Using Immersive Experiences to Support New Processes
When you understand how employees are clicking through or interacting with elements of your systems, you can see where they’re spending the most time, where they’re hitting obstacles, and what parts of the system they ignore or avoid. Then you can evaluate this data, get employee input, and improve the user interface (UI) so that it guides employees along the most effective paths more intuitively and seamlessly. You can also use your immersive tools to create trainings that engage employees more effectively than flat-screen tutorials and help them get comfortable with new technology faster.
Your findings and your solutions may also be applicable elsewhere in the organization. For example, you may be able to take lessons you learned from analyzing the way your sales teams use your new unified customer data platform and apply those to the way your customer service group learns to use the same platform. Having someone from the technology group or the innovation group monitoring technology use issues and developing immersive solutions can maximize the value you get from all the technology your people use.
Using immersive approaches to drive technology adoption can reduce organizations’ risk, improve EX, and lay the groundwork to scale successfully. Ultimately, though, immersive strategies like these are most effective and sustainable when they’re part of a company culture of measuring outcomes, experimenting with novel approaches, and being willing to innovate. Companies that dedicate resources to maximizing technology adoption, find new ways to help employees make the switch, and apply their findings across the enterprise will get the most value from their immersive investments, their existing systems, and their talent.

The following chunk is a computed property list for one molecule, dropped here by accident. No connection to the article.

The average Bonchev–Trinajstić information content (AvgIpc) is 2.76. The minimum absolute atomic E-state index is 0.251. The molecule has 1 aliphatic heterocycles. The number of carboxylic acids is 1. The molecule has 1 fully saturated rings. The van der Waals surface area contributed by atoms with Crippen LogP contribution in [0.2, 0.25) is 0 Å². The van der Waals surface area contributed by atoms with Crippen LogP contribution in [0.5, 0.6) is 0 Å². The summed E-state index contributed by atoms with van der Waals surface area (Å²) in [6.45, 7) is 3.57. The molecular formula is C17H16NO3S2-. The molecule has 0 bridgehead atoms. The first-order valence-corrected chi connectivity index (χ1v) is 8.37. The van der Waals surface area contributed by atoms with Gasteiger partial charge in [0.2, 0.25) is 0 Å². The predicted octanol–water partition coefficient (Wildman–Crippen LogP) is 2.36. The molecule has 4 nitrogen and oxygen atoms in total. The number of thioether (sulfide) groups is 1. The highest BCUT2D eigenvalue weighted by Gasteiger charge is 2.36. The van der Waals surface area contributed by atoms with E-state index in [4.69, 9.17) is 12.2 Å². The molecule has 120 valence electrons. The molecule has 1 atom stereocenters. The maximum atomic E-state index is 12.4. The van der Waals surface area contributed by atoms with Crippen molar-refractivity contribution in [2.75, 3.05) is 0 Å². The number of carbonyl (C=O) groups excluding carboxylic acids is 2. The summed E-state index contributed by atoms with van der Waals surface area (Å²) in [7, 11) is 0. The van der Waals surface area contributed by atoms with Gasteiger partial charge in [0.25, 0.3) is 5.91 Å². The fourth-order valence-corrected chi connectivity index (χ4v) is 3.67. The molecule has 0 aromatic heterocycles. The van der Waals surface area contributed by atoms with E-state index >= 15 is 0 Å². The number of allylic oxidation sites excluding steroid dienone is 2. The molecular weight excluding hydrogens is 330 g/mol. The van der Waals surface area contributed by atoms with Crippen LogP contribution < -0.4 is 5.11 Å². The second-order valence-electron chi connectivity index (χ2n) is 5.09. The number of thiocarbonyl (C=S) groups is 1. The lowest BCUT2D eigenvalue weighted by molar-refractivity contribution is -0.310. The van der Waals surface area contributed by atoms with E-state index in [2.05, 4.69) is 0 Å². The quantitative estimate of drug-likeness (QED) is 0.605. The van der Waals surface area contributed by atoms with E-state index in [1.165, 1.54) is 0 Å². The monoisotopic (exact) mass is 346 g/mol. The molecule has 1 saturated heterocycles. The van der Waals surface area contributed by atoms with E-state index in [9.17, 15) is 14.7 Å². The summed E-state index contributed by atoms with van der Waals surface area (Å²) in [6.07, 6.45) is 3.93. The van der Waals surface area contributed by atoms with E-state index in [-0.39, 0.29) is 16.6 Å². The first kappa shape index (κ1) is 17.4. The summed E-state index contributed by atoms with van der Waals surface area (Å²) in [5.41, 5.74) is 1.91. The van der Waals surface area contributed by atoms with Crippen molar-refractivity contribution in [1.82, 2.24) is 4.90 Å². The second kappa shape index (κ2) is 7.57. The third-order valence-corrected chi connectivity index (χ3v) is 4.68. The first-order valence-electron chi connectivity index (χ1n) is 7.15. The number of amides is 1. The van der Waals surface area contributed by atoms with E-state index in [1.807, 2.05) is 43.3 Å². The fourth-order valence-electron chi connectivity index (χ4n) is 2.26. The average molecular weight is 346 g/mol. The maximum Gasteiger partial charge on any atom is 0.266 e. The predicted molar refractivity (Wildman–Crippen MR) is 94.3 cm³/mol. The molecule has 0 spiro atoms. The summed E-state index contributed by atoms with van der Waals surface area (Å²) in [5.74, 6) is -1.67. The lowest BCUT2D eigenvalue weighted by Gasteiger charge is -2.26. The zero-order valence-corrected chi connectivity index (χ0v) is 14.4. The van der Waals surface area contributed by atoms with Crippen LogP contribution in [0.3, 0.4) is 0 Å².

Charlton Monsanto is executive vice president, digital customer experience at Capgemini in North America, a global leader in consulting, technology services and digital transformation. Mike Buob is vice president of experience and innovation at Sogeti US, part of the Capgemini Group.
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Charlton Monsanto is Executive Vice President, Digital Customer Experience at Capgemini in North America. He held multiple leadership roles at LiquidHub prior to its acquisition by Capgemini in 2018, where he was responsible for developing and implementing the firm’s technology strategy and operations. Charlton applies his experience in technology management consulting, IT functional leadership, marketing, and strategy formulation to develop and manage strategic client and partner relationships. He is based in Philadelphia, Pennsylvania.
Mike Buob is vice president of experience and innovation at Sogeti, part of Capgemini. He has been with the Capgemini group for over 16 years helping clients create impactful experiences for their customers. Mike has a diverse background in technology, innovation and strategy which has allowed him to play a critical role helping organizations with their transformation and innovation initiatives. He is based in Cincinnati, Ohio.